Yes, the South Beach Diet can help offset the weight gain that stems from the hormonal changes that slow a woman's ability to burn calories during menopause. A decline in the hormone estrogen leads to a decrease in bone and muscle mass. Because these tissues are more metabolically active than fat, women usually experience a metabolic slowdown at menopause, meaning they burn fewer calories overall.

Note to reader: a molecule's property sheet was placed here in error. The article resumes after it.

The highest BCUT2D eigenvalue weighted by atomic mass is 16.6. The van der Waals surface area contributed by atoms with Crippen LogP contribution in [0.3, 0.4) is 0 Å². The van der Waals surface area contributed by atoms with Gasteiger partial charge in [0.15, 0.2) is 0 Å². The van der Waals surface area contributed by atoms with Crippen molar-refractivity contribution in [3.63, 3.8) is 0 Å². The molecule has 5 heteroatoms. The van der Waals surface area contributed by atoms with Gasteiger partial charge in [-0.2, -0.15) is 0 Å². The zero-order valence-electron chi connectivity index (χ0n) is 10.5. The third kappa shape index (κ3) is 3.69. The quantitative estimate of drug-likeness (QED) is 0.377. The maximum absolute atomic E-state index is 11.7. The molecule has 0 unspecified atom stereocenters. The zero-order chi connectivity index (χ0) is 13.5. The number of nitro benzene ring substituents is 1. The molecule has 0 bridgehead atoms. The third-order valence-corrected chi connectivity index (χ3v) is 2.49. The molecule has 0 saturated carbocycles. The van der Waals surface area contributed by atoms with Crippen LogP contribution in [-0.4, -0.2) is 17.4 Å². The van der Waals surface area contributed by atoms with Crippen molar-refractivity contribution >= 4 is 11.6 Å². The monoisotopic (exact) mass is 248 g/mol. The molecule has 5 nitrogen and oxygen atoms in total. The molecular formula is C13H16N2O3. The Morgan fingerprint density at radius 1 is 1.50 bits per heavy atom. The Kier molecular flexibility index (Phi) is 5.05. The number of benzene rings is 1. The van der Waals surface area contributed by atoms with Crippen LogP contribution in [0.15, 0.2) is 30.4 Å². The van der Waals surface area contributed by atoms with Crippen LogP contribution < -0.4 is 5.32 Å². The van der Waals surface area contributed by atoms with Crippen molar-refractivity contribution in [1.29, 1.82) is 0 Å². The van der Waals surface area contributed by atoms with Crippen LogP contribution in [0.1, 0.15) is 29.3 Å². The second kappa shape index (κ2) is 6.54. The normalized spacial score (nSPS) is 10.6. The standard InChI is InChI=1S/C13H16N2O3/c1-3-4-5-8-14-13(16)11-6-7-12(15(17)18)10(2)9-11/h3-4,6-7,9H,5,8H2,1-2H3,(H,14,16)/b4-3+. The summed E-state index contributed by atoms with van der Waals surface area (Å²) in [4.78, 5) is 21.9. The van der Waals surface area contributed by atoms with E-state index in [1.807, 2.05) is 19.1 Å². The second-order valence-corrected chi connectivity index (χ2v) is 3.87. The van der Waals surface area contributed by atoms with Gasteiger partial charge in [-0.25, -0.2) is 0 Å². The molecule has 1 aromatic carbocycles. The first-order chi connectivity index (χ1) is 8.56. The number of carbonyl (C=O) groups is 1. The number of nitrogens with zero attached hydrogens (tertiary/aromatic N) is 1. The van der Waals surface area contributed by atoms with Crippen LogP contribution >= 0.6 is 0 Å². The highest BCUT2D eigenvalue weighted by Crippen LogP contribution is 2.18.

In my practice, I've seen many of my menopausal patients prevent this weight gain — and even lose weight — by adapting the South Beach Diet lifestyle, which emphasizes lean proteins, the right carbs, and the right fats. Exercise is also important and will help prevent weight gain by maintaining or increasing muscle mass. Plus, it can alleviate other troublesome symptoms associated with menopause, like hot flashes and sleep disturbances. A study published in the Journal of Advanced Nursing in April 2006 showed that women who exercised three hours a week for a year had significantly fewer and less severe menopausal symptoms than did a control group.